Oil fell again on Tuesday after falling heavily in the previous session, as weak Chinese economic data for September added to lingering worries about the feasibility of the U.S.-China trade deal announced by President Donald Trump late last week.
Brent crude futures fell 30 cents, or 0.5 percent, to $59.067 barrel by 0142 GMT, while U.S. West Texas Intermediate (WTI) crude futures was at $53.38 a barrel, down 21 cents or 0.4 percent.
“China’s exports and imports shrunk more than expected in September, as ongoing tariffs and a slowdown in global trade undercut demand,” analysts at ANZ bank wrote in a research note.
Doubts over the agreement between Washington and Beijing, designed to end a brutal trade war between the world’s top two economies, also kept sentiment weak, ANZ said.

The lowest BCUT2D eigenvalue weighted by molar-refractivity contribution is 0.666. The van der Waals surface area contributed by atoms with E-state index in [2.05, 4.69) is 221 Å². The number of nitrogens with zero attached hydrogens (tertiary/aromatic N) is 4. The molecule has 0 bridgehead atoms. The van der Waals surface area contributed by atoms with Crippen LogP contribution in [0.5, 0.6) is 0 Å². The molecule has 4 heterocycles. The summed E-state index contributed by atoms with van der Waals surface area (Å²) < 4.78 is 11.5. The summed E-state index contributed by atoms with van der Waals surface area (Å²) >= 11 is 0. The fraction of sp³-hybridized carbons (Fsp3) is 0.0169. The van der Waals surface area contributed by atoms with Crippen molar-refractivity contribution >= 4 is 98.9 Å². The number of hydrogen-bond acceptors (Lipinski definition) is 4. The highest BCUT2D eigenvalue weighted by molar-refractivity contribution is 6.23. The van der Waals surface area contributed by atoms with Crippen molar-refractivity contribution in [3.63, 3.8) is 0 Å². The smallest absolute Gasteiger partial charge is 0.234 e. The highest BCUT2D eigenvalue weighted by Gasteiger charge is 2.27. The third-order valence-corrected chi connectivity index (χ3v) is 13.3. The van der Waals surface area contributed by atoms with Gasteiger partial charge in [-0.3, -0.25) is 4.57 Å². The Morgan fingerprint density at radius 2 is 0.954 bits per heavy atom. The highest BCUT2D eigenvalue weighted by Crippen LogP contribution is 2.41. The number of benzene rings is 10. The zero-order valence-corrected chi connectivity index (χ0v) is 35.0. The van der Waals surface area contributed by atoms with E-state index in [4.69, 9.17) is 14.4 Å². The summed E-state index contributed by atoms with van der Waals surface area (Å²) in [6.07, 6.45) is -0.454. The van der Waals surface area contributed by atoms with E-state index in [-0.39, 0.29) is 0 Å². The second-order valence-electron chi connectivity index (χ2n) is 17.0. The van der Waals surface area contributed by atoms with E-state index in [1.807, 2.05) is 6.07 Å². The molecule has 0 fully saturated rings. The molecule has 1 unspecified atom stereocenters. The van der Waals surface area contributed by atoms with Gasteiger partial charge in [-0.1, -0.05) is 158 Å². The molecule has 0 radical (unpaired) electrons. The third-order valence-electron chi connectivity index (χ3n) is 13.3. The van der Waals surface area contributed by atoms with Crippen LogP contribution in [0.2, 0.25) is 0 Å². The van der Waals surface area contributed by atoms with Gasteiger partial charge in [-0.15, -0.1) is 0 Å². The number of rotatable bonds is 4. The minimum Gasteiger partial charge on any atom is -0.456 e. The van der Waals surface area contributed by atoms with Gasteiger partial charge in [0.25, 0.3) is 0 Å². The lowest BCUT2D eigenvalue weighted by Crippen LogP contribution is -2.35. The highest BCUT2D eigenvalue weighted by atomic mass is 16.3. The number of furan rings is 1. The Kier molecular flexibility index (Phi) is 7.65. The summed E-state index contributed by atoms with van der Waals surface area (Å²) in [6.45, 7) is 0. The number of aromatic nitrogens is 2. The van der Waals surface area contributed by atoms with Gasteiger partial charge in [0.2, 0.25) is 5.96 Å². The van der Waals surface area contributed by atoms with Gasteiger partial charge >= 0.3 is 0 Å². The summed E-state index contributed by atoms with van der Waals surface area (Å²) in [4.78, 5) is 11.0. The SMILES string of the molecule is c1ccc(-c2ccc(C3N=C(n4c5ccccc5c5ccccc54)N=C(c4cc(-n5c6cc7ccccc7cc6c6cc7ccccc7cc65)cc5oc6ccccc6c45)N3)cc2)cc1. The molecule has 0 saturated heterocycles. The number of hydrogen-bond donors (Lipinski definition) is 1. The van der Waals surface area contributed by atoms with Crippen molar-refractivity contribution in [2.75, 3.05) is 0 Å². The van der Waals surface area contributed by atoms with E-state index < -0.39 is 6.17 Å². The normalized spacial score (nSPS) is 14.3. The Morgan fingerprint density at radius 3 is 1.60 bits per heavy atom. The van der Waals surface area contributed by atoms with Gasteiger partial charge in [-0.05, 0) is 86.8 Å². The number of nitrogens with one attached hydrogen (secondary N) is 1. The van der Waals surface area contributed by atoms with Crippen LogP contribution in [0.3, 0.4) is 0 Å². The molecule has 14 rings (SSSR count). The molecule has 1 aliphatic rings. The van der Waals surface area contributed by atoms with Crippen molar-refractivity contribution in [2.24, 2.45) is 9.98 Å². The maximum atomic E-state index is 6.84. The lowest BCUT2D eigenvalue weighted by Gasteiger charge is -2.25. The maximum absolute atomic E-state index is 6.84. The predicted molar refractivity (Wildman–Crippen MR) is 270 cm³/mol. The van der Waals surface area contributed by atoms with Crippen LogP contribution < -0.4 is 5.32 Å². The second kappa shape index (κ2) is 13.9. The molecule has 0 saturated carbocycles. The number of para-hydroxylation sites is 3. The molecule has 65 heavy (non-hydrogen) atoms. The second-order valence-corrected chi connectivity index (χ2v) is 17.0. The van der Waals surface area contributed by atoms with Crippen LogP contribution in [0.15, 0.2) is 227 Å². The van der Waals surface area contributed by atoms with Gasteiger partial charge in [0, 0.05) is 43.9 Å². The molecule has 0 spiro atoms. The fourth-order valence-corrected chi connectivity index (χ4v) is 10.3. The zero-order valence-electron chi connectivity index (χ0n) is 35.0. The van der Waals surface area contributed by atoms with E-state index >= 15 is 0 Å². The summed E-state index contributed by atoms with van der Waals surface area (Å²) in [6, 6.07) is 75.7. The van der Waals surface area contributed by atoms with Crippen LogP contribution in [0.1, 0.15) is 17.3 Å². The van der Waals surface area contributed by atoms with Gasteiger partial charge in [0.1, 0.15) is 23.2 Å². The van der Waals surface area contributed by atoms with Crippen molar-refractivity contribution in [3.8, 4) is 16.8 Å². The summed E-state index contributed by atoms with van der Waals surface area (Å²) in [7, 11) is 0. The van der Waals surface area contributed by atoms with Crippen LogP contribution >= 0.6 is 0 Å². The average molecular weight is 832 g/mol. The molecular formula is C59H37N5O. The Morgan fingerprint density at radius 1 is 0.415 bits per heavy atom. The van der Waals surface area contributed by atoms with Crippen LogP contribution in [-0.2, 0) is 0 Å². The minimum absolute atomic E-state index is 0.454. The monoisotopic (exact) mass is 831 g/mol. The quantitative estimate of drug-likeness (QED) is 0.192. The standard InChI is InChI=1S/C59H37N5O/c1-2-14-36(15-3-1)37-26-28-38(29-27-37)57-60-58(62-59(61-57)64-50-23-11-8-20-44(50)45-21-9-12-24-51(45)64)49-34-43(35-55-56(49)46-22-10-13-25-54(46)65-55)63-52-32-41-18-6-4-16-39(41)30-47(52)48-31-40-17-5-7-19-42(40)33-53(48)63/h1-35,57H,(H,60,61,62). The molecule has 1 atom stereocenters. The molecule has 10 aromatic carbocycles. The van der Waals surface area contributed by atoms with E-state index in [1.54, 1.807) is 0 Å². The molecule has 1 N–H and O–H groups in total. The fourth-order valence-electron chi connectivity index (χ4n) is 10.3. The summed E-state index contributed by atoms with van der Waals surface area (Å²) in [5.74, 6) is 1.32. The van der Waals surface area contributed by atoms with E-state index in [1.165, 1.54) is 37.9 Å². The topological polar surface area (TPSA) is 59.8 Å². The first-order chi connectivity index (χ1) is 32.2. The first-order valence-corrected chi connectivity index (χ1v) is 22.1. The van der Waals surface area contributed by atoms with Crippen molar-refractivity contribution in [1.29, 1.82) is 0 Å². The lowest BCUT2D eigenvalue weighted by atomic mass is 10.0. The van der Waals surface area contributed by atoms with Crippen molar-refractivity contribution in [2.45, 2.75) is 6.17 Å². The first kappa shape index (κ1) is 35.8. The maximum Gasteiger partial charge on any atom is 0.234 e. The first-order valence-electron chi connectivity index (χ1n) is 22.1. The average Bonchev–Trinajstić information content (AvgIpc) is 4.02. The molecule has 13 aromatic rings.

The U.S.-China dispute has cast a shadow on global economic growth prospects, and left question marks over future oil demand.
A slide in China’s exports picked up pace in September, while imports contracted for a fifth straight month, pointing to further weakness in the economy and underlining the need for more stimulus as the U.S.-China trade war drags on.
The impact was enough to outweigh any support that prices might have received from geopolitical tensions surrounding the Middle East.
On Monday President Trump imposed sanctions on Turkey demanded the NATO ally stop a military incursion in northeast Syria that is rapidly reshaping the battlefield of the world’s deadliest ongoing war.